How do I get the voices out of my head?Published 1:22pm Saturday, November 2, 2013
A long time ago in the land of Israel, there were many kings. There were good kings: kings like David, Solomon, Josiah and Hezekiah. But there were also bad kings: kings like Rehoboam, Jeroboam and Jehu. But perhaps one of the worst kings in all Israelite history was a king named Ahab.
Ahab was a cruel and greedy king. He once had a man killed just because he liked the looks of the man’s property, but the man wouldn’t sell.
But even worse, Ahab was a coward. He was completely powerless to the demands of his wife. If she wanted a law passed, he passed it. If she wanted a man killed, he killed him. But what truly made Ahab a coward was that he allowed his wife to drive him away from his most important duty as king: leading the people to be faithful to God.
As you might imagine, God was not pleased with Ahab. So God sent a prophet, a man named Elijah, to criticize and command the king on God’s behalf. Elijah confronted the king with the error of his ways and commanded him to return himself and the people back to God.
Well, apparently Ahab wasn’t in a particularly “criticism-friendly” mood that day because he quickly put out a death warrant on Elijah.
Fearing for his life, Elijah fled the area. He began searching for God, hoping that God could save him from this disaster and tell him what to do next. Yet, no matter where he searched, or how far he traveled, Elijah could not find the Lord.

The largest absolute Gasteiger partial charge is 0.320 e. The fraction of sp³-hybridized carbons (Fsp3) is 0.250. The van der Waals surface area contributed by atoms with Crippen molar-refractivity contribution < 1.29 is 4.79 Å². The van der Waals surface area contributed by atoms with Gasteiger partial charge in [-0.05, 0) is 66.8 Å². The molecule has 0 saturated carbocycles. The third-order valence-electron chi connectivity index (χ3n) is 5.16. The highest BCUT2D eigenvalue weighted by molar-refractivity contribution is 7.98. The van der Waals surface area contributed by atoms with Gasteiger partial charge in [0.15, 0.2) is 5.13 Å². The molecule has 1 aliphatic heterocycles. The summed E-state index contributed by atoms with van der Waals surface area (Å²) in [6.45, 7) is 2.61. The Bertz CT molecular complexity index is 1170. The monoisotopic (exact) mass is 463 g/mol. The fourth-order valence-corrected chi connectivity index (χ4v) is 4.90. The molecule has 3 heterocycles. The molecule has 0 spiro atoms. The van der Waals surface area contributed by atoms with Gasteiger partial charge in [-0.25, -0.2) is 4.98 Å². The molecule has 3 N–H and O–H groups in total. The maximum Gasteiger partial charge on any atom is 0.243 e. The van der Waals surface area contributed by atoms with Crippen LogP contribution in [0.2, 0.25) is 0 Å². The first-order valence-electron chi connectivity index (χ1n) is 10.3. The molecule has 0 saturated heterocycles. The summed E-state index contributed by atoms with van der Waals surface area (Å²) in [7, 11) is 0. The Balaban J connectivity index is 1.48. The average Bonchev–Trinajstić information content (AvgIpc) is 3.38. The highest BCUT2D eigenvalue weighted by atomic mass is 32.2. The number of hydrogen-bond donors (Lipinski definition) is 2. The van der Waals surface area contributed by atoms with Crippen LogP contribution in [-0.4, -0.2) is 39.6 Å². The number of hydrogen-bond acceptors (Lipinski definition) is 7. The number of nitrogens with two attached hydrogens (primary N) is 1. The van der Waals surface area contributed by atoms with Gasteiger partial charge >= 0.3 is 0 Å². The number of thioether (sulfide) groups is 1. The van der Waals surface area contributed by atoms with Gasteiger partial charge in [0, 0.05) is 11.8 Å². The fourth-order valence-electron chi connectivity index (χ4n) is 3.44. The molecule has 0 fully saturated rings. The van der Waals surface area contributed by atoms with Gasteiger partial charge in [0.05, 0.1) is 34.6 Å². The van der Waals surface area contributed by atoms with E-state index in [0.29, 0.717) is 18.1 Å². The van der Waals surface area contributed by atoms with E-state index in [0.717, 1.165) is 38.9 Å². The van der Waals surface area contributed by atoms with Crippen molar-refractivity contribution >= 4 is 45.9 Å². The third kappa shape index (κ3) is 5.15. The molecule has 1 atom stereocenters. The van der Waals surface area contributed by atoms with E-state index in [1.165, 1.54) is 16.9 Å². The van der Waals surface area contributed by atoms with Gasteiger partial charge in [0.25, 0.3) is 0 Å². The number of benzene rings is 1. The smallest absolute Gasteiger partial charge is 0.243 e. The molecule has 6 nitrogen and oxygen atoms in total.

At one point, he felt a mighty rushing wind. But God was not in the wind.
Later he was shaken by an earthquake. But God was not in the earthquake.
Then he felt the intense blaze of a fire. But God was not in the fire.
Finally, in the midst of midst of mighty winds and massive earthquakes and blazing fires, Elijah heard a soft, gentle whisper. And God was in the whisper.
When I read this story in 1 Kings 19:1-18, I often find myself wondering: How did Elijah hear the whisper? All around him there are winds, fires and earthquakes. Yet somehow, he heard God whisper. How did he do it?
Ultimately, I think there is only one possible answer: he was listening.
The truth is, in each of our lives, God is speaking. We expect it to come in the form of a mighty wind or a massive earthquake. But more often than not, it’s in the form of a gentle whisper. And most of the time, the problem is: there’s too much noise for us to be able to hear it.
Each and every day, we intentionally surround ourselves with noise from dozens of sources. Sometimes, it’s exterior noise – like cell phones, television and radios. But many times, we use internal noise, such as distractions to keep ourselves occupied and free from boredom – like reading a book or daydreaming.
The problem is, with all of the noise in our lives, how can we ever expect to hear God whisper? If we’re always trying to keep our minds stimulated, how can we ever even get to a place where, like Elijah, we’re ready to listen for God? How can we ever appreciate the beauty of God’s creation as we drive if we’re constantly talking on our cellphones? How can we expect to receive God’s guidance when it comes to being a better parent, spouse, or friend if we’re always inundated with “noise” from our computers, television, books, or work, and never truly being present in their presence? How could we ever hope to hear God speak to us in our prayers if we’re never willing to stop talking?
God is speaking. But are we listening? Are we finding moments to remove ourselves from the noise of our lives in order to search for God’s soft whisper?
This will be the focus of the final sermon in our “Country Style” series this Sunday at Courtland United Methodist Church. We will listen to Zac Brown Band’s song, “Quiet Your Mind,” and explore some practical steps to reducing the noise in our lives that we might hear God’s voice.
Each day, there are so many voices, so many noises floating around in our heads. But there is only one that truly matters. This week, may you find the quiet in your life. May you find respite from the winds, earthquakes, and fires around you. And in the midst of it all, may you hear the gentle whisper of God.